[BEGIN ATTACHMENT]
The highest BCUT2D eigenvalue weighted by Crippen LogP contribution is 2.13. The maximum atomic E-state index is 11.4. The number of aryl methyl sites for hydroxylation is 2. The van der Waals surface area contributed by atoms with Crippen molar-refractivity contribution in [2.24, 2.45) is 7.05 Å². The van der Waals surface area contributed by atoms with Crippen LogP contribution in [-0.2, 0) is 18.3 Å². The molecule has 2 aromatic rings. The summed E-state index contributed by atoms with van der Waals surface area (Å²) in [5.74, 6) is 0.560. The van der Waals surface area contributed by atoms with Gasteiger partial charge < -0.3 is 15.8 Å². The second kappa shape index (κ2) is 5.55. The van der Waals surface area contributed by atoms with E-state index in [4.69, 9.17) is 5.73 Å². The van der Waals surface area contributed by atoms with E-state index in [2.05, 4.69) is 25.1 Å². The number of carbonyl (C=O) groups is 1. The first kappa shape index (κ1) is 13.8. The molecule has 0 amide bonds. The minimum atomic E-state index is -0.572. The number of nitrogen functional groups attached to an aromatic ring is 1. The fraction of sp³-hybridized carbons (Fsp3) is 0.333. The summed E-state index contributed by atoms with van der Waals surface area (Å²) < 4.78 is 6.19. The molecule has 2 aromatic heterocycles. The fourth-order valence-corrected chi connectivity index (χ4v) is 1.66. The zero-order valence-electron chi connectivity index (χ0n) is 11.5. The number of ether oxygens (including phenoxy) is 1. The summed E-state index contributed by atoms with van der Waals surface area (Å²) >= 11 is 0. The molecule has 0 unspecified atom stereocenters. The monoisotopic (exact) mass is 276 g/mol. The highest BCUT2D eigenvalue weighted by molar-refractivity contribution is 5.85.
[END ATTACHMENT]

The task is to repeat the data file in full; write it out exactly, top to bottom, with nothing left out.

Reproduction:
The highest BCUT2D eigenvalue weighted by Crippen LogP contribution is 2.13. The maximum atomic E-state index is 11.4. The number of aryl methyl sites for hydroxylation is 2. The van der Waals surface area contributed by atoms with Crippen molar-refractivity contribution in [2.24, 2.45) is 7.05 Å². The van der Waals surface area contributed by atoms with Crippen LogP contribution in [-0.2, 0) is 18.3 Å². The molecule has 2 aromatic rings. The summed E-state index contributed by atoms with van der Waals surface area (Å²) in [5.74, 6) is 0.560. The van der Waals surface area contributed by atoms with Gasteiger partial charge < -0.3 is 15.8 Å². The second kappa shape index (κ2) is 5.55. The van der Waals surface area contributed by atoms with E-state index in [4.69, 9.17) is 5.73 Å². The van der Waals surface area contributed by atoms with E-state index in [2.05, 4.69) is 25.1 Å². The number of carbonyl (C=O) groups is 1. The first kappa shape index (κ1) is 13.8. The molecule has 0 amide bonds. The minimum atomic E-state index is -0.572. The number of nitrogen functional groups attached to an aromatic ring is 1. The fraction of sp³-hybridized carbons (Fsp3) is 0.333. The summed E-state index contributed by atoms with van der Waals surface area (Å²) < 4.78 is 6.19. The molecule has 2 aromatic heterocycles. The fourth-order valence-corrected chi connectivity index (χ4v) is 1.66. The zero-order valence-electron chi connectivity index (χ0n) is 11.5. The number of ether oxygens (including phenoxy) is 1. The summed E-state index contributed by atoms with van der Waals surface area (Å²) >= 11 is 0. The molecule has 0 unspecified atom stereocenters. The monoisotopic (exact) mass is 276 g/mol. The highest BCUT2D eigenvalue weighted by molar-refractivity contribution is 5.85.